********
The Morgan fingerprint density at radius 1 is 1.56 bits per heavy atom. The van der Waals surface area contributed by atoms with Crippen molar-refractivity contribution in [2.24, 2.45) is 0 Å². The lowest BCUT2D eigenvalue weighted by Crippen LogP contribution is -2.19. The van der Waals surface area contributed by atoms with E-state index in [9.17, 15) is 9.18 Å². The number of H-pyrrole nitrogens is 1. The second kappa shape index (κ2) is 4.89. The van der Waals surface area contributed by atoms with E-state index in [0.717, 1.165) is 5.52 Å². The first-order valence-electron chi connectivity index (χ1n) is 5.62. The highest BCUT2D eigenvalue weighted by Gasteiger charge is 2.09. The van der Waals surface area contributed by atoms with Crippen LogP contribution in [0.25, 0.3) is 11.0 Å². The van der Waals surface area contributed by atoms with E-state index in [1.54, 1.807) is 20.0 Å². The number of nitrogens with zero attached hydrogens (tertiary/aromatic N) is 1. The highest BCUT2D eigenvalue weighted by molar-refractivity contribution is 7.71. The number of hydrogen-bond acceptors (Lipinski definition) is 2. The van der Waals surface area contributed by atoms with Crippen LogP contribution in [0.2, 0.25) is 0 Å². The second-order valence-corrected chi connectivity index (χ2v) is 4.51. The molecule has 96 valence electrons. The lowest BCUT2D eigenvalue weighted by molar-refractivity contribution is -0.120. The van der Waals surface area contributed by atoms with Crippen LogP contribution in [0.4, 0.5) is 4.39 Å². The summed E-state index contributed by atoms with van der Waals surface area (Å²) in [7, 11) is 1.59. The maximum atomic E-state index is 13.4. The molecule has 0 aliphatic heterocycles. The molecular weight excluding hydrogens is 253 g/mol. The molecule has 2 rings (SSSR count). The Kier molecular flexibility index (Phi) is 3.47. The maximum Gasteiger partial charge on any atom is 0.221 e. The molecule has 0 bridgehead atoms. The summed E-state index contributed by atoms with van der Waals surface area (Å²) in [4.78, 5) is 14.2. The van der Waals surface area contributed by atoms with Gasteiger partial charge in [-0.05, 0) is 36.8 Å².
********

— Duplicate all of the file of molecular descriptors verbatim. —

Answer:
The Morgan fingerprint density at radius 1 is 1.56 bits per heavy atom. The van der Waals surface area contributed by atoms with Crippen molar-refractivity contribution in [2.24, 2.45) is 0 Å². The lowest BCUT2D eigenvalue weighted by Crippen LogP contribution is -2.19. The van der Waals surface area contributed by atoms with E-state index in [9.17, 15) is 9.18 Å². The number of H-pyrrole nitrogens is 1. The second kappa shape index (κ2) is 4.89. The van der Waals surface area contributed by atoms with E-state index in [0.717, 1.165) is 5.52 Å². The first-order valence-electron chi connectivity index (χ1n) is 5.62. The highest BCUT2D eigenvalue weighted by Gasteiger charge is 2.09. The van der Waals surface area contributed by atoms with Crippen LogP contribution in [0.25, 0.3) is 11.0 Å². The van der Waals surface area contributed by atoms with E-state index in [1.54, 1.807) is 20.0 Å². The number of nitrogens with zero attached hydrogens (tertiary/aromatic N) is 1. The highest BCUT2D eigenvalue weighted by molar-refractivity contribution is 7.71. The number of hydrogen-bond acceptors (Lipinski definition) is 2. The van der Waals surface area contributed by atoms with Crippen LogP contribution in [0.2, 0.25) is 0 Å². The second-order valence-corrected chi connectivity index (χ2v) is 4.51. The molecule has 96 valence electrons. The lowest BCUT2D eigenvalue weighted by molar-refractivity contribution is -0.120. The van der Waals surface area contributed by atoms with Crippen LogP contribution in [0.4, 0.5) is 4.39 Å². The summed E-state index contributed by atoms with van der Waals surface area (Å²) in [7, 11) is 1.59. The maximum atomic E-state index is 13.4. The molecule has 0 aliphatic heterocycles. The molecular weight excluding hydrogens is 253 g/mol. The molecule has 2 rings (SSSR count). The Kier molecular flexibility index (Phi) is 3.47. The maximum Gasteiger partial charge on any atom is 0.221 e. The molecule has 0 bridgehead atoms. The summed E-state index contributed by atoms with van der Waals surface area (Å²) in [4.78, 5) is 14.2. The van der Waals surface area contributed by atoms with Gasteiger partial charge in [-0.05, 0) is 36.8 Å².